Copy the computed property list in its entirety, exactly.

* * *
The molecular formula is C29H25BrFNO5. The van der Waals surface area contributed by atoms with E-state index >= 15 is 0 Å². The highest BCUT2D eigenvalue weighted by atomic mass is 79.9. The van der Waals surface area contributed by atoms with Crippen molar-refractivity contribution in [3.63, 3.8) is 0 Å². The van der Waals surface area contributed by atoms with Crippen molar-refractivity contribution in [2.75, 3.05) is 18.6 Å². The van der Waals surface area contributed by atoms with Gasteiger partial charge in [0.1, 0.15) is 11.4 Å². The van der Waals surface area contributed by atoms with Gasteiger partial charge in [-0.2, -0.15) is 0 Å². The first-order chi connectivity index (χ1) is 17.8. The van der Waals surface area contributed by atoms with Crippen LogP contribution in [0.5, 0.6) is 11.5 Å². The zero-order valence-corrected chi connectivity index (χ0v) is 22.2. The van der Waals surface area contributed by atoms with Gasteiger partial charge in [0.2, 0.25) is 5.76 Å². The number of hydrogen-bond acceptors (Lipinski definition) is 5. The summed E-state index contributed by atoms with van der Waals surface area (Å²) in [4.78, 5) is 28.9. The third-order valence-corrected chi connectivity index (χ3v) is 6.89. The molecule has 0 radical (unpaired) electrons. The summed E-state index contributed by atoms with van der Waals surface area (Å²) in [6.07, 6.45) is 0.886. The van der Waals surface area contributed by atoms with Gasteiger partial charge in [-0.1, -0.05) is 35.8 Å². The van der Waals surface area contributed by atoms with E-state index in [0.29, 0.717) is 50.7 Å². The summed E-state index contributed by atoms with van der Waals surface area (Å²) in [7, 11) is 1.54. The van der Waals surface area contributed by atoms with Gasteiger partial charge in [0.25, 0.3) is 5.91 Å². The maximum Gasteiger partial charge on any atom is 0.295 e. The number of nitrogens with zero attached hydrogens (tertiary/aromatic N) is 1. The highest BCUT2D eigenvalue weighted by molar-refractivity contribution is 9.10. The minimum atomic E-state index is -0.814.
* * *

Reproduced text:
The molecular formula is C29H25BrFNO5. The van der Waals surface area contributed by atoms with E-state index >= 15 is 0 Å². The highest BCUT2D eigenvalue weighted by atomic mass is 79.9. The van der Waals surface area contributed by atoms with Crippen molar-refractivity contribution in [3.63, 3.8) is 0 Å². The van der Waals surface area contributed by atoms with Crippen molar-refractivity contribution in [2.75, 3.05) is 18.6 Å². The van der Waals surface area contributed by atoms with Gasteiger partial charge in [0.1, 0.15) is 11.4 Å². The van der Waals surface area contributed by atoms with Gasteiger partial charge in [-0.2, -0.15) is 0 Å². The first-order chi connectivity index (χ1) is 17.8. The van der Waals surface area contributed by atoms with Crippen LogP contribution in [0.5, 0.6) is 11.5 Å². The zero-order valence-corrected chi connectivity index (χ0v) is 22.2. The van der Waals surface area contributed by atoms with Gasteiger partial charge in [0.2, 0.25) is 5.76 Å². The number of hydrogen-bond acceptors (Lipinski definition) is 5. The summed E-state index contributed by atoms with van der Waals surface area (Å²) in [4.78, 5) is 28.9. The third-order valence-corrected chi connectivity index (χ3v) is 6.89. The molecule has 0 radical (unpaired) electrons. The summed E-state index contributed by atoms with van der Waals surface area (Å²) in [6.07, 6.45) is 0.886. The van der Waals surface area contributed by atoms with Gasteiger partial charge in [-0.1, -0.05) is 35.8 Å². The van der Waals surface area contributed by atoms with E-state index in [0.29, 0.717) is 50.7 Å². The summed E-state index contributed by atoms with van der Waals surface area (Å²) in [7, 11) is 1.54. The van der Waals surface area contributed by atoms with Gasteiger partial charge in [0.25, 0.3) is 5.91 Å². The maximum Gasteiger partial charge on any atom is 0.295 e. The number of nitrogens with zero attached hydrogens (tertiary/aromatic N) is 1. The highest BCUT2D eigenvalue weighted by molar-refractivity contribution is 9.10. The minimum atomic E-state index is -0.814.